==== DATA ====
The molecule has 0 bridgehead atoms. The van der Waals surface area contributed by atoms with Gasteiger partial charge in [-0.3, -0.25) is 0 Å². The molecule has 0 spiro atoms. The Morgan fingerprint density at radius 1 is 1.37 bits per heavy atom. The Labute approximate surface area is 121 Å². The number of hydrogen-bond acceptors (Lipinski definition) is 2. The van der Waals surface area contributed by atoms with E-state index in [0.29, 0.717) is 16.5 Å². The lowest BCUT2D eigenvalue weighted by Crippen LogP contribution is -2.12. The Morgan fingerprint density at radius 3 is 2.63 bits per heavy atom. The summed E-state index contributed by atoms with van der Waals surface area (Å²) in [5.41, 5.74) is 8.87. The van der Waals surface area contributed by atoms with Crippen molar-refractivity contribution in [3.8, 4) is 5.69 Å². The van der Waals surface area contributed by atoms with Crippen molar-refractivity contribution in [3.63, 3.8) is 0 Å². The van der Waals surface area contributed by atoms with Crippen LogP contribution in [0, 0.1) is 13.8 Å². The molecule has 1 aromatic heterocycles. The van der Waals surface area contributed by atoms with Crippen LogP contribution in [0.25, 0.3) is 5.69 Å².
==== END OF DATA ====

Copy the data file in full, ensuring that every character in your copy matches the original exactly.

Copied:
The molecule has 0 bridgehead atoms. The van der Waals surface area contributed by atoms with Gasteiger partial charge in [-0.3, -0.25) is 0 Å². The molecule has 0 spiro atoms. The Morgan fingerprint density at radius 1 is 1.37 bits per heavy atom. The Labute approximate surface area is 121 Å². The number of hydrogen-bond acceptors (Lipinski definition) is 2. The van der Waals surface area contributed by atoms with E-state index in [0.29, 0.717) is 16.5 Å². The lowest BCUT2D eigenvalue weighted by Crippen LogP contribution is -2.12. The Morgan fingerprint density at radius 3 is 2.63 bits per heavy atom. The summed E-state index contributed by atoms with van der Waals surface area (Å²) in [5.41, 5.74) is 8.87. The van der Waals surface area contributed by atoms with Crippen molar-refractivity contribution in [3.8, 4) is 5.69 Å². The van der Waals surface area contributed by atoms with Crippen molar-refractivity contribution in [3.63, 3.8) is 0 Å². The van der Waals surface area contributed by atoms with Crippen LogP contribution in [0, 0.1) is 13.8 Å². The molecule has 1 aromatic heterocycles. The van der Waals surface area contributed by atoms with Crippen LogP contribution in [0.25, 0.3) is 5.69 Å².